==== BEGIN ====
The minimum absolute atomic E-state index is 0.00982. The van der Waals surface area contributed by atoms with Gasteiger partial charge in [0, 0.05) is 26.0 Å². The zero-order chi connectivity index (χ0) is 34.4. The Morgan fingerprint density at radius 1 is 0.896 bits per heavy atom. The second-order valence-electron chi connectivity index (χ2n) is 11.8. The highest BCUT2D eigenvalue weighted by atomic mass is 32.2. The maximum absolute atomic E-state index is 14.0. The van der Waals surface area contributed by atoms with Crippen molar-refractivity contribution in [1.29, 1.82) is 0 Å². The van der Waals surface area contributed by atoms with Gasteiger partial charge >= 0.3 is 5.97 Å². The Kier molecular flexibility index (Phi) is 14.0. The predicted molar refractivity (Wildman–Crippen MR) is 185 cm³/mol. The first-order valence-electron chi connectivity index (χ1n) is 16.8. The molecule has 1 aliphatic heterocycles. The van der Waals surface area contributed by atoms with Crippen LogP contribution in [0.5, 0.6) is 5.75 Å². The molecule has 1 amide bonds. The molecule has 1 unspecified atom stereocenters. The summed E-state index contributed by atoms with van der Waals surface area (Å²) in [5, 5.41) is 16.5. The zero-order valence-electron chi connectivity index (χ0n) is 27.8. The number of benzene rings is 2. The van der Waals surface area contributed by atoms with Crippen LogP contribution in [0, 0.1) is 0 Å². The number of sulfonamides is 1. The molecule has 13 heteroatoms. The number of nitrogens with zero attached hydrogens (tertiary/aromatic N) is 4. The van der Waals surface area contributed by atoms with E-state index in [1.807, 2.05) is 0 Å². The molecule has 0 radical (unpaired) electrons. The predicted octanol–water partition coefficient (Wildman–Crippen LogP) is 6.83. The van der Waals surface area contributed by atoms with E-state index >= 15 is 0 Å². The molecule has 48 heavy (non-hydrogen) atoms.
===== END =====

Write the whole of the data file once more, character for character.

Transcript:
The minimum absolute atomic E-state index is 0.00982. The van der Waals surface area contributed by atoms with Gasteiger partial charge in [0, 0.05) is 26.0 Å². The zero-order chi connectivity index (χ0) is 34.4. The Morgan fingerprint density at radius 1 is 0.896 bits per heavy atom. The second-order valence-electron chi connectivity index (χ2n) is 11.8. The highest BCUT2D eigenvalue weighted by atomic mass is 32.2. The maximum absolute atomic E-state index is 14.0. The van der Waals surface area contributed by atoms with Crippen molar-refractivity contribution in [1.29, 1.82) is 0 Å². The van der Waals surface area contributed by atoms with Gasteiger partial charge >= 0.3 is 5.97 Å². The Kier molecular flexibility index (Phi) is 14.0. The predicted molar refractivity (Wildman–Crippen MR) is 185 cm³/mol. The first-order valence-electron chi connectivity index (χ1n) is 16.8. The molecule has 1 aliphatic heterocycles. The van der Waals surface area contributed by atoms with Crippen LogP contribution in [0.5, 0.6) is 5.75 Å². The molecule has 1 amide bonds. The molecule has 1 unspecified atom stereocenters. The summed E-state index contributed by atoms with van der Waals surface area (Å²) in [5, 5.41) is 16.5. The zero-order valence-electron chi connectivity index (χ0n) is 27.8. The number of benzene rings is 2. The van der Waals surface area contributed by atoms with Crippen LogP contribution in [0, 0.1) is 0 Å². The number of sulfonamides is 1. The molecule has 13 heteroatoms. The number of nitrogens with zero attached hydrogens (tertiary/aromatic N) is 4. The van der Waals surface area contributed by atoms with E-state index in [1.807, 2.05) is 0 Å². The molecule has 0 radical (unpaired) electrons. The predicted octanol–water partition coefficient (Wildman–Crippen LogP) is 6.83. The van der Waals surface area contributed by atoms with E-state index >= 15 is 0 Å². The molecule has 48 heavy (non-hydrogen) atoms.